We are at the very start of undermining a destructive habit and replacing it with a constructive one. That means that we are able to begin the longer-term solutions.

Breathing and Relaxing Exercises

Once the immediate crisis is over, we can add these breathing and relaxing exercises to help us calm down even more. They are easy to learn and take up little time, but they can be very effective.

First Exercise: The Out-Breath

This is a tool to use when we have, say, thirty seconds so we can improve our ability to relax. We do this by deliberately making a slight difference to the way in which we usually breathe. We concentrate on breathing out.

The body unconsciously relaxes with each out-breath, so in this exercise we deliberately let our bodies relax a little more deeply with the out-breath. It is best to do this when we are at the bottom of that breath, just before we have the urge to breathe in.

Now for the next few moments, as we breathe out, we let our bodies relax. Then when we feel like it, we just let the in-breath happen of its own accord. We only need to do this a few times for it to be successful. As we practice this little relaxation exercise, we can become very skilled at it.

Usually our chest drops down and our ribs become relaxed when we breathe out. We continue to concentrate on each out-breath and discover for ourselves what else relaxes as we breathe out. Where in my body do I feel tension releasing? We each notice what our own body feels like in that pause between breathing out and breathing in.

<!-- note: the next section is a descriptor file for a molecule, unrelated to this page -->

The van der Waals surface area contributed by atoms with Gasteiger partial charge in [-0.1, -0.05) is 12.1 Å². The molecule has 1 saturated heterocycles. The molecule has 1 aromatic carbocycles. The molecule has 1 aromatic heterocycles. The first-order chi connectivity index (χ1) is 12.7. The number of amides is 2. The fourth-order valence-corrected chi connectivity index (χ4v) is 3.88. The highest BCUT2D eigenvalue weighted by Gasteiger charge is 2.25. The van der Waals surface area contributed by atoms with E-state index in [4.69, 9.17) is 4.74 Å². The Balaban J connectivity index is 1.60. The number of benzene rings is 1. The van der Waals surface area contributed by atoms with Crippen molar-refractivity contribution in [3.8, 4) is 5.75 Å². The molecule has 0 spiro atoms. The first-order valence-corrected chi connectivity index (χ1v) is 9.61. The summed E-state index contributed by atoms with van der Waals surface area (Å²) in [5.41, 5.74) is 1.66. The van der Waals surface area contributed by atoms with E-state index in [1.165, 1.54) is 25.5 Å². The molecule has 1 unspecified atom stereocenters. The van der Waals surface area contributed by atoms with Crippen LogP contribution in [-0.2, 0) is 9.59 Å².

With a clearer and more relaxed space in our minds, then we can make a better decision about what to do. We can think more clearly about what is happening around us and notice what our mind is doing. Do we really need to be caught in the grasping of our addiction? Do we really need to behave in a destructive way? Do we want to behave differently this time? What do I want to do now?

Second Exercise: The In-Breath

In this exercise, we are trying to be a little more mindful of what our body is doing as we breathe. We breathe in until our whole chest feels tight with air. Some people think that they have filled their chest with air when in fact they have only filled part of the chest, usually the top part. The bottom part also needs to be filled. Filling this part will push the tummy out because the lungs press down toward the abdomen. Now we hold this breath and count to three. Count quickly if necessary.

Then, we let everything go quickly: both breath and body. We relax everything as fast and as fully as we can. We can make noises as we do this: grunt, or puff. When we are ready, take our next big breath.

•We do this at least three times.
•Now we let our breathing return to whatever it wants to do.
•After our breathing returns to normal, we can repeat the cycle: we breathe in deeply and let the breath go quickly three times and then relax our breathing and our body.

Moving Ahead

When we have become familiar with these exercises, we can choose to use them when we are feeling stressed or anxious or panicky or afraid. We do not need a special place or a lot of time. Even if we only get this far, we have made important changes that we can be proud of.